I think the audience can expect to be swept away by this piece, have their heart strings tugged on, and be holding their breath till the last measure.

How does your rehearsal process change when the composer is on-site? What kinds of questions have you been able to ask the creators of Riders?

LW: This process has been one big lovefest. The cast and the creative team love each other and the piece on which we are working. Craig and Steven are incredibly flexible. If the singers hear something different than he has written, at times he defers to our ears and voices. They have allowed us to change some wording to make it easier to sing on high notes as well. As I have known Craig since before this opera was written, it's also such a joy to watch his opera get its world premiere. The process couldn't be better!

KW: Having the composer and librettist during the rehearsal process was invaluable. I've learned more about composition from these few weeks than I ever did in school. Once Craig told me he based the opera on the jazz scale, an eight-note scale alternating whole and half steps, it was like scales lifting off my eyes. I could see and hear his music in a way that helped me map out where I was going harmonically. Craig has also been incredibly open to tailoring the music to fit the singer, and Steve has been open to tweaking the libretto. We had a great conversation one day about the difference between the word 'bring' and 'lead' and how each one had a slightly different connotation for a line I sing. I could never do that with da Ponte! In the end, we all just want to tell this story the best we can and being open to those changes has brought the opera to a higher level.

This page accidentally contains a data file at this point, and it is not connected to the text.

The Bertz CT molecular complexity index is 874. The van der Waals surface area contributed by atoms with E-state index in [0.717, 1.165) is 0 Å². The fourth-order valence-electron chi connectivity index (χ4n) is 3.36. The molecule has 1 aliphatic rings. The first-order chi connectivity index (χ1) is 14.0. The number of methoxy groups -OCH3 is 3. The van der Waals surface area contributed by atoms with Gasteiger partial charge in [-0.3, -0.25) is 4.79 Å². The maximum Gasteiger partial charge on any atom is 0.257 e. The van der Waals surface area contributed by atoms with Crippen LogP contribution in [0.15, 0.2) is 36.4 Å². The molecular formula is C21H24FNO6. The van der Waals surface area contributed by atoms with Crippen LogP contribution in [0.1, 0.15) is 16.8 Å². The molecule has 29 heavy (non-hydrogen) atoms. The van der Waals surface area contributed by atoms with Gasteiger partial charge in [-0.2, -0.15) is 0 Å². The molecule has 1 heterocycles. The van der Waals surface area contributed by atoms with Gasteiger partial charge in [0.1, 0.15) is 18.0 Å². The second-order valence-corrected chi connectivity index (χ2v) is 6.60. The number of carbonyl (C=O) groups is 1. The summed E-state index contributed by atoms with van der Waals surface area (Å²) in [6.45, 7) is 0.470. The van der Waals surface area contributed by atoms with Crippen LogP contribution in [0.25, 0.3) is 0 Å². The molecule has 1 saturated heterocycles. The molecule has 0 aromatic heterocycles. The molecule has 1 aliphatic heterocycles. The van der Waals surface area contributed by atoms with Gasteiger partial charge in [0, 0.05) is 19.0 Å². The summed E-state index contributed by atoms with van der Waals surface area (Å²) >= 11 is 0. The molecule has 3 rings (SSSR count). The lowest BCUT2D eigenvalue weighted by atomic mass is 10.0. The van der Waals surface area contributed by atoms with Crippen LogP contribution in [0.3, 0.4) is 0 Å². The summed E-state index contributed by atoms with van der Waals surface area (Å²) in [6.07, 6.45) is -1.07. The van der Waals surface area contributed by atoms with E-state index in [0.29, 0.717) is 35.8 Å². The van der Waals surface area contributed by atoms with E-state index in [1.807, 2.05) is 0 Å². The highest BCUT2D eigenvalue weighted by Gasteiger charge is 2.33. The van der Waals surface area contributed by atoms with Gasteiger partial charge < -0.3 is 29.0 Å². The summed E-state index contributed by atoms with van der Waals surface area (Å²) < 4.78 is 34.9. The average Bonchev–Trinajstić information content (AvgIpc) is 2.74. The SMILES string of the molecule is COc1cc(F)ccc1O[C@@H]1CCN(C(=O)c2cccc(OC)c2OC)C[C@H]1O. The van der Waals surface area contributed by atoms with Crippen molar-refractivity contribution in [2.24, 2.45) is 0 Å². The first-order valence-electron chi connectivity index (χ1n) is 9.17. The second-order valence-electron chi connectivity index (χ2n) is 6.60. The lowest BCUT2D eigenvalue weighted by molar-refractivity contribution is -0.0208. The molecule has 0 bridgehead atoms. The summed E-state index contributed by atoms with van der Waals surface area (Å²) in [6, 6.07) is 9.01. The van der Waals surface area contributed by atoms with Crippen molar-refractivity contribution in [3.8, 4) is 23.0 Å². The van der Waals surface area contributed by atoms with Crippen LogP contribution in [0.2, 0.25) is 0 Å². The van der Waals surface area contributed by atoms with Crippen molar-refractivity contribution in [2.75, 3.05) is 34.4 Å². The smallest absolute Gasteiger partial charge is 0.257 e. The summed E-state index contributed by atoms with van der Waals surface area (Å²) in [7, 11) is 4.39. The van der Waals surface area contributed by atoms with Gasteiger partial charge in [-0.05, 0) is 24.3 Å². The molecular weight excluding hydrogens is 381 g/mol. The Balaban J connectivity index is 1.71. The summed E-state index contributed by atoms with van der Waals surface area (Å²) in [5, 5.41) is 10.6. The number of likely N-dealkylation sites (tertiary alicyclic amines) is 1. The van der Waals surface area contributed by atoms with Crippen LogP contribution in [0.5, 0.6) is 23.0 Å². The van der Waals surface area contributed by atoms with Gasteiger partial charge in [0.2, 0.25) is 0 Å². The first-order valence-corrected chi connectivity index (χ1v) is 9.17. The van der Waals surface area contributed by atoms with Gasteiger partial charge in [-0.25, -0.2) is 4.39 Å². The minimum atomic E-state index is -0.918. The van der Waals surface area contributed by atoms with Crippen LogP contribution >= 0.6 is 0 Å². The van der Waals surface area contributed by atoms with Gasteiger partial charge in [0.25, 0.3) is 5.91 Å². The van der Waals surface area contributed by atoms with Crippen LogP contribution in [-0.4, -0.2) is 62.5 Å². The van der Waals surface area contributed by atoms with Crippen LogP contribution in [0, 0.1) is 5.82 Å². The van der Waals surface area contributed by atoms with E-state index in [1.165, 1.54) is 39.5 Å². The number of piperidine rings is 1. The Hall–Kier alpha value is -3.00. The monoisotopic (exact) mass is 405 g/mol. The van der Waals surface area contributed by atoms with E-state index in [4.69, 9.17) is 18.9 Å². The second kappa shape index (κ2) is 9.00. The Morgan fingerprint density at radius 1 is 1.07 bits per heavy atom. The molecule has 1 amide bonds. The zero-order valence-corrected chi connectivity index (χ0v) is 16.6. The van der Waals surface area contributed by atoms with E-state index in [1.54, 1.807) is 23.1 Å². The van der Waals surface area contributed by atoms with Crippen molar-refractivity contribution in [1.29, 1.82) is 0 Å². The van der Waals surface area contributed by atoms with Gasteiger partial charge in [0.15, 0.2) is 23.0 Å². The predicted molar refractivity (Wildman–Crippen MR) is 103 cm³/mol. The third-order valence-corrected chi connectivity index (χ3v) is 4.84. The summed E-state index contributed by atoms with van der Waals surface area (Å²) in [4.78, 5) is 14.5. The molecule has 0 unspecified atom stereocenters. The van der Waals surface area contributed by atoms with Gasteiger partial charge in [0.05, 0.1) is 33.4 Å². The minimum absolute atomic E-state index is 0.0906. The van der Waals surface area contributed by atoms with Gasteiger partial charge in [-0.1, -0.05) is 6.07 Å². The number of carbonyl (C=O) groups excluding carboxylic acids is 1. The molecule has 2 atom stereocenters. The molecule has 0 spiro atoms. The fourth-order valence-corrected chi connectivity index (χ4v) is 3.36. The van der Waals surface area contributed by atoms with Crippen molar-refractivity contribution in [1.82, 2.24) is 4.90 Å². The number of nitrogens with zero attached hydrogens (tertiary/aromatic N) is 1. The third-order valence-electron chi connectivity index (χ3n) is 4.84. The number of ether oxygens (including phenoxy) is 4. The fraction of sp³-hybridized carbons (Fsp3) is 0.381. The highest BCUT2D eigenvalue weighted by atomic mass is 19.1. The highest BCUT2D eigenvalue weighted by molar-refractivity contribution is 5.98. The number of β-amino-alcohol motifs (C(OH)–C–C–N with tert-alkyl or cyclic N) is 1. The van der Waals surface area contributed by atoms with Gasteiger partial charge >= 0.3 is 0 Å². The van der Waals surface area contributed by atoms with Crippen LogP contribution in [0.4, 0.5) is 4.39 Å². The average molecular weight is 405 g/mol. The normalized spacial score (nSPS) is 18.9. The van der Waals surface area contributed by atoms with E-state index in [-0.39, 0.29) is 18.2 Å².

What sort of responsibility does a singer have when working on a world premiere? Is there added pressure with being the first performers of your roles?

LW: The responsibility of the singer is to find the truth in the characters we are playing. I think that is always our responsibility. Rather than pressure, I feel a freedom in being part of the world premiere. We get to start from scratch and discover who these characters are – there are no expectations in how these roles should sound and what type of voice should sing it. We can just be ourselves, discovering and presenting the relationships we see in the story.

KW: There is added pressure to being the first person to help create a role. But there is freedom as well. There are no traditions. There are no recordings or history with which to compare yourself. There is no 'this is the way it's always done' sensibility. And once you embrace that and run with it and open your mind to the possibilities, amazing art can happen. I think the biggest pressure is wanting to do right by Craig. I want people to fall in love with this opera they way I did and let themselves get caught up in its magic. And if I bring my best I can help that happen.

What are some of your favorite moments from the opera?

LW: My absolute favorite moment in this opera is the end of Act II when Jane brings Lassiter to Milly Erne's grave. Lassiter exposes his heart is such a raw and beautiful way. We all have a hard time not crying every time we get to that scene. The writing is truly spectacular. I also love the duets between Jane and Venters and Jane and Lassiter. They are touching and genuine and speak deeply to the human experience of longing, love, and friendship.

KW: There are so many amazing moments in this opera but hands down my favorite moment is this little transcendent transition right before the grave scene. It’s an orchestral interlude, very short, and only four chords according to Craig. But what he manages to capture in those moments brings me to tears every single time I hear it.